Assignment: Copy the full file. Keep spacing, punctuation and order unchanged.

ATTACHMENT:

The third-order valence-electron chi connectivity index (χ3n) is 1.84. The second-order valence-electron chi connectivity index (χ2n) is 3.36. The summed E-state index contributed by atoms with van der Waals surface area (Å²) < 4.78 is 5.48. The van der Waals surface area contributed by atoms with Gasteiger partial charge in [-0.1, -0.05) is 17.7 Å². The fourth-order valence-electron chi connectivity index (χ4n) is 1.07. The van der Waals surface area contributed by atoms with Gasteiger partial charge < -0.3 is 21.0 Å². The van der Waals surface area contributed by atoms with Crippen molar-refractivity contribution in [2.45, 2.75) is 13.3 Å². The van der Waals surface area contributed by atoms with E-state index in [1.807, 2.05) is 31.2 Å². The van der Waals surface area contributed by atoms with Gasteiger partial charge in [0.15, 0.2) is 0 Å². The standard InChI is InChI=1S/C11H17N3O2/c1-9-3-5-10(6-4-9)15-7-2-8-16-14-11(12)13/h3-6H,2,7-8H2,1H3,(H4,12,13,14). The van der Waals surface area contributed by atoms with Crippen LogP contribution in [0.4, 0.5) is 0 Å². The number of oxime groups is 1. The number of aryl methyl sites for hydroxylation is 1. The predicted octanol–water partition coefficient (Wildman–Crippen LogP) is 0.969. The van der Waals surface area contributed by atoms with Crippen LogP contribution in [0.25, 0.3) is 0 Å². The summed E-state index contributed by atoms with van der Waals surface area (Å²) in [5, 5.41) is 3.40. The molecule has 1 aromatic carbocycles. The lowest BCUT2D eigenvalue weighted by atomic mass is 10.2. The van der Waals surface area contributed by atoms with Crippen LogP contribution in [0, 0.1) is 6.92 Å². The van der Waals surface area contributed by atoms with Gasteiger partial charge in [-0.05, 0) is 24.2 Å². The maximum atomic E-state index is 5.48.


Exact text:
The third-order valence-electron chi connectivity index (χ3n) is 1.84. The second-order valence-electron chi connectivity index (χ2n) is 3.36. The summed E-state index contributed by atoms with van der Waals surface area (Å²) < 4.78 is 5.48. The van der Waals surface area contributed by atoms with Gasteiger partial charge in [-0.1, -0.05) is 17.7 Å². The fourth-order valence-electron chi connectivity index (χ4n) is 1.07. The van der Waals surface area contributed by atoms with Gasteiger partial charge < -0.3 is 21.0 Å². The van der Waals surface area contributed by atoms with Crippen molar-refractivity contribution in [2.45, 2.75) is 13.3 Å². The van der Waals surface area contributed by atoms with E-state index in [1.807, 2.05) is 31.2 Å². The van der Waals surface area contributed by atoms with Gasteiger partial charge in [0.15, 0.2) is 0 Å². The standard InChI is InChI=1S/C11H17N3O2/c1-9-3-5-10(6-4-9)15-7-2-8-16-14-11(12)13/h3-6H,2,7-8H2,1H3,(H4,12,13,14). The van der Waals surface area contributed by atoms with Crippen LogP contribution in [0.4, 0.5) is 0 Å². The number of oxime groups is 1. The number of aryl methyl sites for hydroxylation is 1. The predicted octanol–water partition coefficient (Wildman–Crippen LogP) is 0.969. The van der Waals surface area contributed by atoms with Crippen LogP contribution in [0.25, 0.3) is 0 Å². The summed E-state index contributed by atoms with van der Waals surface area (Å²) in [5, 5.41) is 3.40. The molecule has 1 aromatic carbocycles. The lowest BCUT2D eigenvalue weighted by atomic mass is 10.2. The van der Waals surface area contributed by atoms with Crippen LogP contribution in [0, 0.1) is 6.92 Å². The van der Waals surface area contributed by atoms with Gasteiger partial charge in [-0.05, 0) is 24.2 Å². The maximum atomic E-state index is 5.48.